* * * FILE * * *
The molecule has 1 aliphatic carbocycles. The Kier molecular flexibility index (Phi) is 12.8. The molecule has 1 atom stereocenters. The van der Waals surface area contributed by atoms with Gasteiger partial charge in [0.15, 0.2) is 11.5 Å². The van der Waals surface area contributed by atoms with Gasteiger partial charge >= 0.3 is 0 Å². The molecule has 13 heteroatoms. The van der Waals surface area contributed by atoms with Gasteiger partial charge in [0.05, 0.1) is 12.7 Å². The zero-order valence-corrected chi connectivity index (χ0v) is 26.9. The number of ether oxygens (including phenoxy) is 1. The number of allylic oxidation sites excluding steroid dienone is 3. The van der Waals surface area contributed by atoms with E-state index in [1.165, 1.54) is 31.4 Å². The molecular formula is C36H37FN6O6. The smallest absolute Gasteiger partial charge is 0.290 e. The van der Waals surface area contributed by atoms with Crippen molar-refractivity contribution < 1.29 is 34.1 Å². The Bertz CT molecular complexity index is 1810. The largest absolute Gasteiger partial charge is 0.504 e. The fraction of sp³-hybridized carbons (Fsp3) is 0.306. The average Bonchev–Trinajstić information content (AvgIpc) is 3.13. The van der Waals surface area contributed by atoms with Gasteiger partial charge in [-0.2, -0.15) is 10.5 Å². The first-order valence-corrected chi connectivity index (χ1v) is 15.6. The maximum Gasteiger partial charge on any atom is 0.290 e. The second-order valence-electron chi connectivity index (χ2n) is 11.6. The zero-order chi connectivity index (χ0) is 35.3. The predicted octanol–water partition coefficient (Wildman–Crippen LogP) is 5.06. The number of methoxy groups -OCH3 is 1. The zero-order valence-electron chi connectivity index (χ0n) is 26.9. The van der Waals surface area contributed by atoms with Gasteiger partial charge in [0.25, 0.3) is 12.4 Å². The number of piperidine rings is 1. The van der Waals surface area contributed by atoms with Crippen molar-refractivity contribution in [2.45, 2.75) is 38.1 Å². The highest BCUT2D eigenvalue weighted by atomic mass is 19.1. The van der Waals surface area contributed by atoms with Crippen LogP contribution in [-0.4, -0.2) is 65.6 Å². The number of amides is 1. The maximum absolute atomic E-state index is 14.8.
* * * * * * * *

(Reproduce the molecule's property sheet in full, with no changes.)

The molecule has 1 aliphatic carbocycles. The Kier molecular flexibility index (Phi) is 12.8. The molecule has 1 atom stereocenters. The van der Waals surface area contributed by atoms with Gasteiger partial charge in [0.15, 0.2) is 11.5 Å². The van der Waals surface area contributed by atoms with Gasteiger partial charge >= 0.3 is 0 Å². The molecule has 13 heteroatoms. The van der Waals surface area contributed by atoms with Gasteiger partial charge in [0.05, 0.1) is 12.7 Å². The zero-order valence-corrected chi connectivity index (χ0v) is 26.9. The number of ether oxygens (including phenoxy) is 1. The number of allylic oxidation sites excluding steroid dienone is 3. The van der Waals surface area contributed by atoms with E-state index in [1.165, 1.54) is 31.4 Å². The molecular formula is C36H37FN6O6. The smallest absolute Gasteiger partial charge is 0.290 e. The van der Waals surface area contributed by atoms with Crippen molar-refractivity contribution < 1.29 is 34.1 Å². The Bertz CT molecular complexity index is 1810. The largest absolute Gasteiger partial charge is 0.504 e. The fraction of sp³-hybridized carbons (Fsp3) is 0.306. The average Bonchev–Trinajstić information content (AvgIpc) is 3.13. The van der Waals surface area contributed by atoms with Gasteiger partial charge in [-0.2, -0.15) is 10.5 Å². The first-order valence-corrected chi connectivity index (χ1v) is 15.6. The maximum Gasteiger partial charge on any atom is 0.290 e. The second-order valence-electron chi connectivity index (χ2n) is 11.6. The zero-order chi connectivity index (χ0) is 35.3. The predicted octanol–water partition coefficient (Wildman–Crippen LogP) is 5.06. The number of methoxy groups -OCH3 is 1. The zero-order valence-electron chi connectivity index (χ0n) is 26.9. The van der Waals surface area contributed by atoms with Gasteiger partial charge in [0.25, 0.3) is 12.4 Å². The number of piperidine rings is 1. The van der Waals surface area contributed by atoms with Crippen molar-refractivity contribution in [2.45, 2.75) is 38.1 Å². The highest BCUT2D eigenvalue weighted by atomic mass is 19.1. The van der Waals surface area contributed by atoms with Crippen LogP contribution in [-0.4, -0.2) is 65.6 Å². The number of amides is 1. The maximum absolute atomic E-state index is 14.8.